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Re: diaphragms for coaches

Mick Moignard
 

Art

Glad to have inspired them and thanks for the shoutout.  Wanna send me a pair and I’ll try them out on a new coach I obtained recently!

Mick

________________________________
Mick Moignard
m: +44 7774 652504
Skype: mickmoignard

The week may start M,T but it always ends WTF.


1.25" PVC Water Tank for a Grandt Stamp Mill

Dusty
 

Materials. .020 x .060 scribed. Schedule 40 1.25" PVC. Zap CA - ACC.

Tools. 6" square. Knife. Micro Quick Grip Clamp. ACC Applicators. Circle Square (for laying out joists and bents attached to bottom inset).

1. Build Circle Square. Square with a Right isosceles triangle built in.

2. Build a higher capacity precision ACC Applicator. Needle with eye opened and styrene tubing or pin vise.

3. Clamp scribed styrene to pipe about an inch from the end of styrene. Justify sheet edge and pipe end on a precision surface plate or a slightly less precise surplus office desk top.

4. Hold the short end down as square as possible. Carefully apply minimal ACC to edge of strip. Engage the styrene end edge with a death grip or a second clamp. Let cure completely.

4. Carefully pull the styrene around and determine the correct length. Trim.

5. Stretch and glue carefully a little bit at a time checking alignment. Unless you are very confident then squirt ACC liberally and roll the styrene around. I'm chicken based on prior unfavorable large area ACC outcomes.

6. When I get to the end I check the joint and clamp it flat and carefully apply ACC.

7. I cut the round overlapping top and inset bottom pieces on my Cricut.

8. I still need bands, base bents and misc details like piping, hatch, ladder and whatever comes to mind. Maybe a 'lots of work' peaked roof? Maybe locate the tank under an attached lean to roof?

Dusty Burman


Re: HOn3 Galloping Goose Trucks

cmdrwmriker
 

Hello all, thank you for the stimulating conversations on the GG trucks.  The unit my friend has is a standard gauge Con-Cor plastic HO unit.  He was thinking of modifying it to HOn3, but has since decided to leave it alone, and search for an actual HOn3 unit.  So, the original question I posed is moot.  Thank you. Bill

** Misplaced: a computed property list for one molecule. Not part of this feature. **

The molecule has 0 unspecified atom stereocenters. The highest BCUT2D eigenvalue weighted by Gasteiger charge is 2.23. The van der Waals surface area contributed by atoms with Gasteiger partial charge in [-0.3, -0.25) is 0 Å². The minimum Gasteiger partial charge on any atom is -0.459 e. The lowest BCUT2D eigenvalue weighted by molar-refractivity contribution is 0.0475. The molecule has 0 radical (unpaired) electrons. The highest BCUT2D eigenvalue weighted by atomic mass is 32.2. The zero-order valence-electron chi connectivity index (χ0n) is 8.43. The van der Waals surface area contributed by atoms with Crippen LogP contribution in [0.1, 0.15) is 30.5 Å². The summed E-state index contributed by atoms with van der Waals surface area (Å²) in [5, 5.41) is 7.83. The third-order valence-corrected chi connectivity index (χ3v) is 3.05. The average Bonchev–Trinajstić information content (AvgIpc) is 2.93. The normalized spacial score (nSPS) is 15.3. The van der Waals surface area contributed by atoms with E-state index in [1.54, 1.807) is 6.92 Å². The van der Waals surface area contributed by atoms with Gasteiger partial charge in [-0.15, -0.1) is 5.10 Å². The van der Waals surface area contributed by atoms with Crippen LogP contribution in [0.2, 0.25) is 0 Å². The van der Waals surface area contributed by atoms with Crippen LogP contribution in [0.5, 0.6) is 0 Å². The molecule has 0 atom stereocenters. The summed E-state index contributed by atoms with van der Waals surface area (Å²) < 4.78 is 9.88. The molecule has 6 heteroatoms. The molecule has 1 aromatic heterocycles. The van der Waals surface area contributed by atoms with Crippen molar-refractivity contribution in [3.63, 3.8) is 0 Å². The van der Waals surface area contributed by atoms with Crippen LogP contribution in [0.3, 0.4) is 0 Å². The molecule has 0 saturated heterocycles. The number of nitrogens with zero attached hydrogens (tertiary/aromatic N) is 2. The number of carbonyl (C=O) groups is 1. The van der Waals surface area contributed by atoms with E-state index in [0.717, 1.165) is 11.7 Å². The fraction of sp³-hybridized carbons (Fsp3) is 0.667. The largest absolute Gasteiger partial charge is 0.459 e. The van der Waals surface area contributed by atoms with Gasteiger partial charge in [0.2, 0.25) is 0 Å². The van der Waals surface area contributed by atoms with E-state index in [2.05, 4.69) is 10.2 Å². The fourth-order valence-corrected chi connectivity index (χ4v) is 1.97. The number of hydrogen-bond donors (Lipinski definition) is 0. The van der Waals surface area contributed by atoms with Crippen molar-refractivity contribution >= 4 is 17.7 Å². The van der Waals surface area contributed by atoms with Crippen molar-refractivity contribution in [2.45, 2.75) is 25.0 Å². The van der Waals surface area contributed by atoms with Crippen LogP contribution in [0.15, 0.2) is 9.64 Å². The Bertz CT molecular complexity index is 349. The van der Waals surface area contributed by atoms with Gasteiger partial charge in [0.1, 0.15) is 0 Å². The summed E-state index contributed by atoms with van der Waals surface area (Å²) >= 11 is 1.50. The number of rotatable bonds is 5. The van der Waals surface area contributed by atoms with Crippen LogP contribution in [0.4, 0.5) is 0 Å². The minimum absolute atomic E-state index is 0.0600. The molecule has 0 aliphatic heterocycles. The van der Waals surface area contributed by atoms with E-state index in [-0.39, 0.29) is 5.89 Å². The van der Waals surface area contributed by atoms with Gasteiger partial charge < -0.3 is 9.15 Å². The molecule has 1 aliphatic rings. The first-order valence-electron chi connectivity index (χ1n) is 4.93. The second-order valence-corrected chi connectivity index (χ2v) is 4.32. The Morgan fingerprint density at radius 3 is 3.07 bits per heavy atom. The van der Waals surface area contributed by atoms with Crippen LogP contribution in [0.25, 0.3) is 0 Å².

From: Mark <mark@...>
To: HOn3 <HOn3@groups.io>
Date: Tuesday, 22 June 2021 9:45 AM PDT
Subject: Re: [HOn3] HOn3 Galloping Goose Trucks

What sort of GG did he buy? Was it a ConCor or a brass one - if the latter which maker?
Mark K


Re: diaphragms for coaches

Mark Lewis
 

Art,

Thanks for the update!

Mark Lewis 
Narrow gauge modeling in N.C.

On Thu, Jun 24, 2021, 10:08 AM Art D3 <apdutra3@...> wrote:
I am testing the current version of my 3D printed operating diaphragms and they seem to be working well so far. I need to do a little more testing, but I think they'll work well in this current version. Thanks for the inspiration of your brass versions Mick Moignard! I did not include any simulated bellows like Mick did because it was limiting the travel of the diaphragms too much with printed versions. The diaphragms are designed to use between 2 and 6 Kadee #622 springs to provide the tension between the diaphragms. With six springs installed, you can carefully slide a pick between the diaphragms for manual uncoupling, but you do risk derailing cars. A better way to uncouple would be a Kadee magnetic uncoupler. Park the cars over the uncoupler and gently push the two cars towards each other to get some slack for the couplers to operate. I plan to run my San Juan trains through a reversing loop so I won't need to uncouple frequently. Since these two cars are still under construction I have not installed the leaf spring prints yet. They can be installed so that they won't interfere with the diaphragms operation while still adding the detail which will also partially conceal the springs on top, or they can be left off.


I will be adding these to my offerings on https://3dptrain.com the new website created by Western Rails which will offer Western Rails products and printed products from other content providers hopefully at better pricing than Shapeways. My items will be under Narrow Gauge Technologies.
--
Art Dutra
Meriden, CT


Re: diaphragms for coaches

Art D3
 

I am testing the current version of my 3D printed operating diaphragms and they seem to be working well so far. I need to do a little more testing, but I think they'll work well in this current version. Thanks for the inspiration of your brass versions Mick Moignard! I did not include any simulated bellows like Mick did because it was limiting the travel of the diaphragms too much with printed versions. The diaphragms are designed to use between 2 and 6 Kadee #622 springs to provide the tension between the diaphragms. With six springs installed, you can carefully slide a pick between the diaphragms for manual uncoupling, but you do risk derailing cars. A better way to uncouple would be a Kadee magnetic uncoupler. Park the cars over the uncoupler and gently push the two cars towards each other to get some slack for the couplers to operate. I plan to run my San Juan trains through a reversing loop so I won't need to uncouple frequently. Since these two cars are still under construction I have not installed the leaf spring prints yet. They can be installed so that they won't interfere with the diaphragms operation while still adding the detail which will also partially conceal the springs on top, or they can be left off.


I will be adding these to my offerings on https://3dptrain.com the new website created by Western Rails which will offer Western Rails products and printed products from other content providers hopefully at better pricing than Shapeways. My items will be under Narrow Gauge Technologies.
--
Art Dutra
Meriden, CT


Re: HOn3 Galloping Goose Trucks

Mark Kasprowicz
 

Thanks Jim,

I used one to motorise an HOn3 Lambert Goose 6 and wondered if they might still be available. But it's an expensive business to butcher a complete Con-Cor goose just for the truck.